Iraq October 15, 2005

Theme/ Question

The new constitution called for a federalist system where Kurds and Shiites could form strong autonomous regions in the north and south, respectively, potentially isolating Sunnis in Iraq's impoverished central regions.

Eligibility to vote and electoral design

Under Iraqi law, the constitution would have failed if a two-thirds majority in three of Iraq's 18 provinces had voted against it. Though a majority of voters did reject the document in the provinces of Anbar, Salahuddin and Nineveh, the Nineveh vote was fairly close, with 55% voting "no"--a percentage that fell short of the two-thirds majority needed to defeat the constitution. The other two provinces rejected the charter by more than a two-thirds majority.

Supporters vs. Opponents

The vote was split along factional lines, with most of Iraq's minority Sunni Arab population voting against the constitution, and the larger Shiite Muslim and ethnic Kurdish groups strongly backing it.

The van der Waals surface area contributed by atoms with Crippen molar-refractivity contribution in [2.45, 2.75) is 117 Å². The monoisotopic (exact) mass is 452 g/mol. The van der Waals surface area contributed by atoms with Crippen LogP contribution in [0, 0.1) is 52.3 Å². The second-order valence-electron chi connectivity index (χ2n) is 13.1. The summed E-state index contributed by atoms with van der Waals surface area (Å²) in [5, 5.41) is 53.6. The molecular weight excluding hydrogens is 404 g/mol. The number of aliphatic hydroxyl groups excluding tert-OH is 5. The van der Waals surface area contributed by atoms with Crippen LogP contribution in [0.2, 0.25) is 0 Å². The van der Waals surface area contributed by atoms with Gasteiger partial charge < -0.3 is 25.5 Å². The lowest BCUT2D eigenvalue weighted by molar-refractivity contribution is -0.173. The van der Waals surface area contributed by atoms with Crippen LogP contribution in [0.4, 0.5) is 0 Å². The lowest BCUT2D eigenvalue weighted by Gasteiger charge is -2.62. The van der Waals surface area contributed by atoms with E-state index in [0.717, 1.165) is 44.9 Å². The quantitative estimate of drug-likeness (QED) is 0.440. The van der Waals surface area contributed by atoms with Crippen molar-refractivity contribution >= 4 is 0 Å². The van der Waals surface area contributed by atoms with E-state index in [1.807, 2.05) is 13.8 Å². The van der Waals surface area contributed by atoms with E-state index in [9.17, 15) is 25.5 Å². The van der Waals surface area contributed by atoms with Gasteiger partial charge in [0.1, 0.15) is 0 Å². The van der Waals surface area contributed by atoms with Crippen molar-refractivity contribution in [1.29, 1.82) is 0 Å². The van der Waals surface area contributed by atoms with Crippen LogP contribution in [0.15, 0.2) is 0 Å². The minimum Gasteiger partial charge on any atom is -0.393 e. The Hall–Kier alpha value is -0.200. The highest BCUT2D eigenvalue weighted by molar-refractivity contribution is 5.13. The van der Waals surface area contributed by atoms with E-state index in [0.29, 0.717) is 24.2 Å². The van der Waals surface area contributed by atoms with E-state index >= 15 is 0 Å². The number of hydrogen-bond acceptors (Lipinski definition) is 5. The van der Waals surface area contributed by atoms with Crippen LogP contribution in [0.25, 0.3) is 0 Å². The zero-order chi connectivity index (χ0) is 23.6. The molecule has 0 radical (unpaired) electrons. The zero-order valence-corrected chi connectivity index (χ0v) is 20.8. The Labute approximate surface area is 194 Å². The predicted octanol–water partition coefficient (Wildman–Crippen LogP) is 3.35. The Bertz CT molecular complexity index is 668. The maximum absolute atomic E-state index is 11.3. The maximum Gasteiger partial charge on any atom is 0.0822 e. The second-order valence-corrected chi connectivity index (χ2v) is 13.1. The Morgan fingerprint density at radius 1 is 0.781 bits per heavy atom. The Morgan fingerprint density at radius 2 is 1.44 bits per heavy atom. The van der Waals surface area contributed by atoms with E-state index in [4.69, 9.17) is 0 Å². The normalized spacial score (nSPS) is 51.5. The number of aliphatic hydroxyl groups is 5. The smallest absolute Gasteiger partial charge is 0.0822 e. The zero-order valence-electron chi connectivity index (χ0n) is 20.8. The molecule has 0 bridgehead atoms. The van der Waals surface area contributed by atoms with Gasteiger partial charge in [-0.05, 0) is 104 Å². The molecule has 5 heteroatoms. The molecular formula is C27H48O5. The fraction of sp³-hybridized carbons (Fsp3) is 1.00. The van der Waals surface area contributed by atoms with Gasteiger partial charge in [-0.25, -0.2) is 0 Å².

The IECI said that about 63% of Iraq's 15.5 million registered voters had cast ballots in the referendum. The constitution was approved by 78.6% of voters, and rejected by 21.4%. Nevertheless, the vote was considered close since the constitution only narrowly escaped defeat in Nineveh.

Other relevant information

The Iraqi Islamic Party, a Sunni political group that had backed the constitution, October 25 charged that voting fraud had influenced the referendum's results in Nineveh. Sunni politician Saleh Mutlaq called for the vote to be held again in three provinces where results had been disputed, and branded the constitution's drafting process "a falsified operation."

Facts on File World News Digest, <>.
Economist Intelligence Unit, Country Reports
Lexis/Nexis & Factiva
Interviews with Policymakers

Suggested Citation: Neophytos G. Loizides, Referendums in Peace Processes Dataset, Queen's University Belfast (available online at